# Analyzing Multiple Time Scales in Two-Dimensional Fluids Using Dynamical Systems

The time scales over which fluids evolve have a critical effect on the physical systems in which they occur. These time scales arise from an interplay of different effects, some of which—like Lagrangian coherent structures—tend to stabilize the flow, while others, such as shear (inviscid) damping or viscous damping, tend to break down structures, at least on small-length scales. A variety of recent investigations, many of which involve a dynamical systems point of view, have begun to shed light on the origin of these time scales in the case of two-dimensional fluid flows. Since the basic questions of existence and uniqueness for two-dimensional fluid flows are well understood, one can ask more detailed queries about their evolution. Moreover, these flows have a tendency to form large, vortical structures on both laboratory and geophysical scales, as seen in Figure 1, a satellite photo of the Gulf Stream. Dynamical systems theory is well suited to answer these types of questions since invariant families of solutions often appear to organize the dynamics, effectively creating the multiple time scales and observed asymptotic behavior [3, 5]. In simple settings, invariant manifolds [4, 9] can even characterize this organization.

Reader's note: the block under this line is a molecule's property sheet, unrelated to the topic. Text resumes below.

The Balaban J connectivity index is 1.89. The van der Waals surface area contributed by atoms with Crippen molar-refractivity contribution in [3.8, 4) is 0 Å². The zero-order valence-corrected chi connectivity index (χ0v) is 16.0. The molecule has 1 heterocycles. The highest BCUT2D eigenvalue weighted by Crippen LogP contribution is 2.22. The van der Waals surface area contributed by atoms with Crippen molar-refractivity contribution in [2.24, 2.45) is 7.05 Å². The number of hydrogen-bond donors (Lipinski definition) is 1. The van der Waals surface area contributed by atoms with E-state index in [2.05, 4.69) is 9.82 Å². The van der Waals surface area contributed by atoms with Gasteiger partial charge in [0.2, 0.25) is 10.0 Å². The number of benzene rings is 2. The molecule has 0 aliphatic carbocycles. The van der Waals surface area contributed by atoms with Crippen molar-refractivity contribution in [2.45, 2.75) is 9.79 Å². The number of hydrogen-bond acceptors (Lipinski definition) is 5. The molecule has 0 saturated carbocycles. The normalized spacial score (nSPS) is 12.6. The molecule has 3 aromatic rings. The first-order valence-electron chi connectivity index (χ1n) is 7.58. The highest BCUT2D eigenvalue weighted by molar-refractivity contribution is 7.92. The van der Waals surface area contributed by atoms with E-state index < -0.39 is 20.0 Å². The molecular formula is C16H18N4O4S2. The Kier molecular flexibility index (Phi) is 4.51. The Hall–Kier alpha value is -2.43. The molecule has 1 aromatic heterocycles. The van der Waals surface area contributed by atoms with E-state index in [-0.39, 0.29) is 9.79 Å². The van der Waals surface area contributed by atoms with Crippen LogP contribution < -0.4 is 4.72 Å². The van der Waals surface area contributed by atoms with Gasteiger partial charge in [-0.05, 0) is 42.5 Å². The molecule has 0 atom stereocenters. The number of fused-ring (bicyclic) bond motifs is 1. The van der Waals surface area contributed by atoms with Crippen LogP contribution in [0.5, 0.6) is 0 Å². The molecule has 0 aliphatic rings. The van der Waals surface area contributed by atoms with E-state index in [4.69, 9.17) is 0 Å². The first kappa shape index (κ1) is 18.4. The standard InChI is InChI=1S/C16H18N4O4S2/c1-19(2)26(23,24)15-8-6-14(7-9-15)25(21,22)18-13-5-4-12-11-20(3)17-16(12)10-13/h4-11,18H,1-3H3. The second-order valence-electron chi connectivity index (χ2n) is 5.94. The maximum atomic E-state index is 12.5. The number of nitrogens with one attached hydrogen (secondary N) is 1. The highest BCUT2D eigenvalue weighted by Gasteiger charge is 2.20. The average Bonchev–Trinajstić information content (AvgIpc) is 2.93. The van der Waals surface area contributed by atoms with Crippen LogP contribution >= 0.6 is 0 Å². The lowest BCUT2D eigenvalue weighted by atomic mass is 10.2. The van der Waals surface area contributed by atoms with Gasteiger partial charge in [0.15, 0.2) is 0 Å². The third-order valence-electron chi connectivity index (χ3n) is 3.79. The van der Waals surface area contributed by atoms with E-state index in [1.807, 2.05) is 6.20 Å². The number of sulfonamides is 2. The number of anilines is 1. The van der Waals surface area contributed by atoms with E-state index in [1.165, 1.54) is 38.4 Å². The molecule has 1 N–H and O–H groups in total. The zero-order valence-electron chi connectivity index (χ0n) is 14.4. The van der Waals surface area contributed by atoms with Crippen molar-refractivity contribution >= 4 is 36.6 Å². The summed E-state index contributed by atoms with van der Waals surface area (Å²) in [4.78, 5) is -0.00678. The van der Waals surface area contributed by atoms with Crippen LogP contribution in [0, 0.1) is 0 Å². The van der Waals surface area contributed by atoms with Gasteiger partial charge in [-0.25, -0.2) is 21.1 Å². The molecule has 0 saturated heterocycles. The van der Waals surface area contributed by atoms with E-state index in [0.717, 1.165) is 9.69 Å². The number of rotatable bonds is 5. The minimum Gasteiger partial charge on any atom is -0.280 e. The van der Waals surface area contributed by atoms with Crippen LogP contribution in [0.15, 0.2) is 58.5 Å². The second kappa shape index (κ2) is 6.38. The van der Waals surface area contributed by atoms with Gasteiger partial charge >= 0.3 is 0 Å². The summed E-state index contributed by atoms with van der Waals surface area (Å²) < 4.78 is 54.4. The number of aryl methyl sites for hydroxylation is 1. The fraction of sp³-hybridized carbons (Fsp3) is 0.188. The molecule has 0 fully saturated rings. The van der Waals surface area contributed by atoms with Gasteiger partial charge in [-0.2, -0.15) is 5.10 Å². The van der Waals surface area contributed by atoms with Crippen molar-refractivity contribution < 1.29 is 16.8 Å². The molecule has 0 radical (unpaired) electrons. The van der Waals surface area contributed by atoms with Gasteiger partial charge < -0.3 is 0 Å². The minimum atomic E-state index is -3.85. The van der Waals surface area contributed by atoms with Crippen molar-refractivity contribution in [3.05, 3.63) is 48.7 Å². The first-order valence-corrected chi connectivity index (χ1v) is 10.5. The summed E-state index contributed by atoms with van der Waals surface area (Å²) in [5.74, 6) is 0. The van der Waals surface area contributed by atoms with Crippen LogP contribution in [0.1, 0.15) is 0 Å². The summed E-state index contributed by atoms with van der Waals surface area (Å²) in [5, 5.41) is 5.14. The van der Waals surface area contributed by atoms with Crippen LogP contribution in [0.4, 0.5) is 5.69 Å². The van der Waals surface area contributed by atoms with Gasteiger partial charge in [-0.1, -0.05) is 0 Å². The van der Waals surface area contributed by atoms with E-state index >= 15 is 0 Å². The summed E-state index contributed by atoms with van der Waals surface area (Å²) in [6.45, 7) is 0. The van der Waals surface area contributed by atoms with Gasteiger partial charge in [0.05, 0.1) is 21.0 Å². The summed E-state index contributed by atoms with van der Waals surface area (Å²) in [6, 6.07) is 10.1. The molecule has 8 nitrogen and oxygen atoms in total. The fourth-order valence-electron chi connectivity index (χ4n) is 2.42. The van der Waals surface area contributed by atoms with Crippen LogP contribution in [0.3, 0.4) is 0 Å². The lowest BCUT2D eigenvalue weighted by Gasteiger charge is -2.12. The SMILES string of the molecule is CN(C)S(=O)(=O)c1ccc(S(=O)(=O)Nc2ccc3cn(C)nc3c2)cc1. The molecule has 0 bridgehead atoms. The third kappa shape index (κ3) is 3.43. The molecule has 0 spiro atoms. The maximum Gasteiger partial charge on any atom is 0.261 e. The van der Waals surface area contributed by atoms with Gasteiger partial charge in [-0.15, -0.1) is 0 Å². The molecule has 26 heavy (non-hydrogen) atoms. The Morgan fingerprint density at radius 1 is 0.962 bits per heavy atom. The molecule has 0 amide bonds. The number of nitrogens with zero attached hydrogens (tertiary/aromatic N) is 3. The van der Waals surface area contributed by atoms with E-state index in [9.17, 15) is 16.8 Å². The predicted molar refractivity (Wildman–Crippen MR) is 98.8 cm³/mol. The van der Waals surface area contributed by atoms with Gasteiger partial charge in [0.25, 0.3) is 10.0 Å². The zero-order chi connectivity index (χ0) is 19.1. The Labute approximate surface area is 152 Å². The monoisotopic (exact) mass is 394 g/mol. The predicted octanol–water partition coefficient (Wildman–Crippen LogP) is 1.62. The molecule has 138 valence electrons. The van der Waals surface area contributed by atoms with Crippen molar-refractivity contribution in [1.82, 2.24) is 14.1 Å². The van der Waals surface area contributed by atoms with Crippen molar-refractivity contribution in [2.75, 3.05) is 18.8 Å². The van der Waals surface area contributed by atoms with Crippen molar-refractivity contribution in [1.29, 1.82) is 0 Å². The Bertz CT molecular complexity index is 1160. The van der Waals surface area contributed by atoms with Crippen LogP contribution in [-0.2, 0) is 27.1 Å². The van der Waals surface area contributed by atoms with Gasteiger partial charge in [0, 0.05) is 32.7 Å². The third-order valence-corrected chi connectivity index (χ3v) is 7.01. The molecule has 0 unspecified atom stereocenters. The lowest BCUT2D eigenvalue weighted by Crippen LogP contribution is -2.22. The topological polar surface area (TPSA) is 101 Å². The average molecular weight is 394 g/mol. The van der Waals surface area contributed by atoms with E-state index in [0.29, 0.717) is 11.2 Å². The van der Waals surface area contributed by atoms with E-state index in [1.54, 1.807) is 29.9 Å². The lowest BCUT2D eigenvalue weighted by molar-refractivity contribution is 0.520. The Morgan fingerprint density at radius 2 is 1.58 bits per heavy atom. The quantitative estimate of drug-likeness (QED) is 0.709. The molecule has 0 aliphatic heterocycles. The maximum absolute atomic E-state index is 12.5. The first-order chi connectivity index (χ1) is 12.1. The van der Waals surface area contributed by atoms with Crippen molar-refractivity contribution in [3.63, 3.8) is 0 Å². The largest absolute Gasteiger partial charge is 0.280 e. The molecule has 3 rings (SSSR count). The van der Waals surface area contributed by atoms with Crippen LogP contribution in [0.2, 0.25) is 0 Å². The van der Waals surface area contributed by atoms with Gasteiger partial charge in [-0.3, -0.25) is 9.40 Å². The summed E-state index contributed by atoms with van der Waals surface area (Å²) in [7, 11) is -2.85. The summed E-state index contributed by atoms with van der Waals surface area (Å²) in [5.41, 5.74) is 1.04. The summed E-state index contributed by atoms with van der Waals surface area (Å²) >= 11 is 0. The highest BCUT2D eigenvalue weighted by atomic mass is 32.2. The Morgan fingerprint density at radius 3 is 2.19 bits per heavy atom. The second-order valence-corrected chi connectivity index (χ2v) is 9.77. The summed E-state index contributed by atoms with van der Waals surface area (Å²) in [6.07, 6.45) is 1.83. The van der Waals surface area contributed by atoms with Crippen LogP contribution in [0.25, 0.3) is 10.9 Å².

A particularly important example of this is the two-dimensional incompressible Navier-Stokes equation with small viscosity, \(0 \ll \nu < 1 \):

\[ \partial_t \omega + {\bf u}\cdot \nabla \omega = \nu \Delta \omega, \quad \omega = \omega(x,t), \quad x \in \Omega \subseteq {\bf R}^2.\]

**Figure 1.**Satellite photo of the Gulf Stream. Image courtesy of NASA.

\[\omega^O(x,t) = \frac{A}{1+t} e^{-\frac{|x|^2}{4 \nu (1+t)}}.\]

From this formula, it seems as if the viscosity should be perceptible on a time scale

\[t_{visc} \sim \frac{1}{\nu}.\]